The trip on the bus across Cuba with many friends was a fine way to spend two weeks and see Cuba at the same time. The bus turned out to be a great way for me to photograph. I could relax on the bus and prepare myself for the next stop and all the subject matter that I found almost everywhere.Nancy knew that I would always be looking for subjects and told me that I could always go off by myself to photograph, but I stayed with the group more times than not and was also able to find subjects to work with. Subject is everywhere in Cuba. Nancy planned such  great trip that I did not have to think much or worry about anything, because it was all taken care of by Nancy. All I had to do was think about photos and be back at the bus on time. The trip was wonderful and I made about 200 photos.

I have been back from Cuba for two weeks and in that time I have spent about 150 hours in the darkroom making prints from the six rolls of film that I used in Cuba. My friends who use digital cameras can have a good laugh knowing that I have spent the last two weeks in the darkroom making prints. I have made about 150 prints and now with Wendy’s help, we will put some of them up.

My approach to photographing in Cuba was to combine street photography with social documentary photography, which is why I carried two cameras. I have used Nikon F-3 film cameras for thirty years and I am too afraid to change over to digital and have to learn to be quick all over again. Also, the people who purchase my prints expect traditional fiber based silver prints, so I am still laboring with film. Part of the time, I carried three cameras, because I had done the foolish thing of bringing some color film with me. What was I thinking? I do not like color in my street or social documentary photography, because it is so hard to control in the real world. The person with the yellow hat will be seen first and the point of the photograph might be lost because of the distraction caused by a bright color. I use color when color is content, which is rarely ever found in street photography. I made about twenty color photos and felt silly making them. Who cares what color the car was as long as it’s shiny?

The Nikon F-3 camera was made for pro photographers more than thirty years ago. Pro cameras usually show 100% in the viewfinder, which is very important to me, because I do not like to crop. This is a very fine camera which is very durable and has the finest lenses that I have ever used. No one wants these gems and they can be had for $100.00 with lens. I still have a good laugh when I think that I am using one of the finest cameras ever made and I buy them for $100.00.

I do not enjoy using two cameras, because they slow me down. When I find a subject, I have to imagine it through a 55mm and a 28mm in order to decide which one to use. This is wasted time. Using just one camera with one lens solves this time problem. We must be quick. Using the two cameras worked out well for me. The streets in Cuba can be quite narrow and congested with life, so I used the 28mm much of the time. The 28mm is a sports car type of lens, in that it is very dangerous. The 28mm must be used up very close to the center of interest, or, the wide angle of view might provide too much information to the viewer, and the center of interest might get lost because of so much being visible in the frame. Up close, it is a valuable tool.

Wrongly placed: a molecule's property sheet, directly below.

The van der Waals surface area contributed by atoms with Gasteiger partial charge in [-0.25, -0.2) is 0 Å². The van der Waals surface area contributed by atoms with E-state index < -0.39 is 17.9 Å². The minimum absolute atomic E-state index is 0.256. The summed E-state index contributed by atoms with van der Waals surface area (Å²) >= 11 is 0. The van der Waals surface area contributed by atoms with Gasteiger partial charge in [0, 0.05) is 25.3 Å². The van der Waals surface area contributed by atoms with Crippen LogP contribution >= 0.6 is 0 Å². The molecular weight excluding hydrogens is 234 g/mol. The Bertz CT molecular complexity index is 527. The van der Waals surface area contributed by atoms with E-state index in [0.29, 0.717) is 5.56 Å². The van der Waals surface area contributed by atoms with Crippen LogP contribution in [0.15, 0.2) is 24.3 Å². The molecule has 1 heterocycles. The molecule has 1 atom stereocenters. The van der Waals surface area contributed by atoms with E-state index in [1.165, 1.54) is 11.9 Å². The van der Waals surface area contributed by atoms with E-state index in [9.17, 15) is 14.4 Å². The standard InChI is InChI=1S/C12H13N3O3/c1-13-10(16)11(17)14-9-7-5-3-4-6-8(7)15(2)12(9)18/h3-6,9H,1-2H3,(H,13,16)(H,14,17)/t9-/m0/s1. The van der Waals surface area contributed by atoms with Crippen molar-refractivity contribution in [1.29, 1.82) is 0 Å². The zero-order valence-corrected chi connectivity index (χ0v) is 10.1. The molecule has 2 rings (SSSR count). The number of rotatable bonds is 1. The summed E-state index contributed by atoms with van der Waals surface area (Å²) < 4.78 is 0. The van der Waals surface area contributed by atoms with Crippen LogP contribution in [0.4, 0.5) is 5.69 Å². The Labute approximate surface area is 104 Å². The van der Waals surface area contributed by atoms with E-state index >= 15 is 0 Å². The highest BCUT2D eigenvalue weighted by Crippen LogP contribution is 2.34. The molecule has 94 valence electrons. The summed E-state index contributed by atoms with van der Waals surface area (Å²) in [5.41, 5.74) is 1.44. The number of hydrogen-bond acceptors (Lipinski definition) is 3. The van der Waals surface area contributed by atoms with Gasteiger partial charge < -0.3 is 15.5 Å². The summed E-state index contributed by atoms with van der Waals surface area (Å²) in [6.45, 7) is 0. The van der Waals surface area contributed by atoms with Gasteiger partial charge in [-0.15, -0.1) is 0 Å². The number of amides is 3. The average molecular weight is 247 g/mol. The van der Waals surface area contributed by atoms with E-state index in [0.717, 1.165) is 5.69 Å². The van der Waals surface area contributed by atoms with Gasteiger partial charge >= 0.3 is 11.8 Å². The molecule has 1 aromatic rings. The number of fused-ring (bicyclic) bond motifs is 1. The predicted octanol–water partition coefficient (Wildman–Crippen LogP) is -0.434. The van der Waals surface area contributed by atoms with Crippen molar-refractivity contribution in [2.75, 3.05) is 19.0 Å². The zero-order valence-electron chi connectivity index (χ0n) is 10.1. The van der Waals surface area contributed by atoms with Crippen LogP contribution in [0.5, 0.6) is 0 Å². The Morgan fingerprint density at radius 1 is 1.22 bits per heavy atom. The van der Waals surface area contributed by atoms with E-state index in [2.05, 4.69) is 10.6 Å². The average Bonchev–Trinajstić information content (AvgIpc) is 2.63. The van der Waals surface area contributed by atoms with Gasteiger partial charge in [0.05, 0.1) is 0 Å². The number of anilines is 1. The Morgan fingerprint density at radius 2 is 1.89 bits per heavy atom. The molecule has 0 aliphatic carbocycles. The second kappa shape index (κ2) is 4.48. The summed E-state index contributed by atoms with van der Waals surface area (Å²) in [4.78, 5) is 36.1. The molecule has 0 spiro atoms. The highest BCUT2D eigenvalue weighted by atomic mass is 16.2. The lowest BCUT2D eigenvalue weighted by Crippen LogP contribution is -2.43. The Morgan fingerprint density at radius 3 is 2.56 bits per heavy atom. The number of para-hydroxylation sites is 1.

I tend to look for three things in a potential subject and then try to form some connection between these three elements, factors or details that when properly framed, make a visual statement about a subject or event in one well timed photograph. I found that the people of Cuba are lovely and will give the photographer no trouble at all. They are a relaxed and happy people and are very polite and easy to be around.

This photo was made while I played one of my favorite games, which is called the isolation challenge. The photographer must make a photo without changing position. This image was made from my seat at lunch with our group in a small fishing village. The image shows the condition of Cuba and the how the people are still rebuilding after the devastation to the southern part of the island during hurricane Sandy.

The photo of the young woman sitting under the photograph of an older woman was made from my chair at a musical event we all attended. This game forces the photographer to make the best of what is in the general area.

Posted in Social Documentary/Street Photography, Street Photography Tips, The Human Condition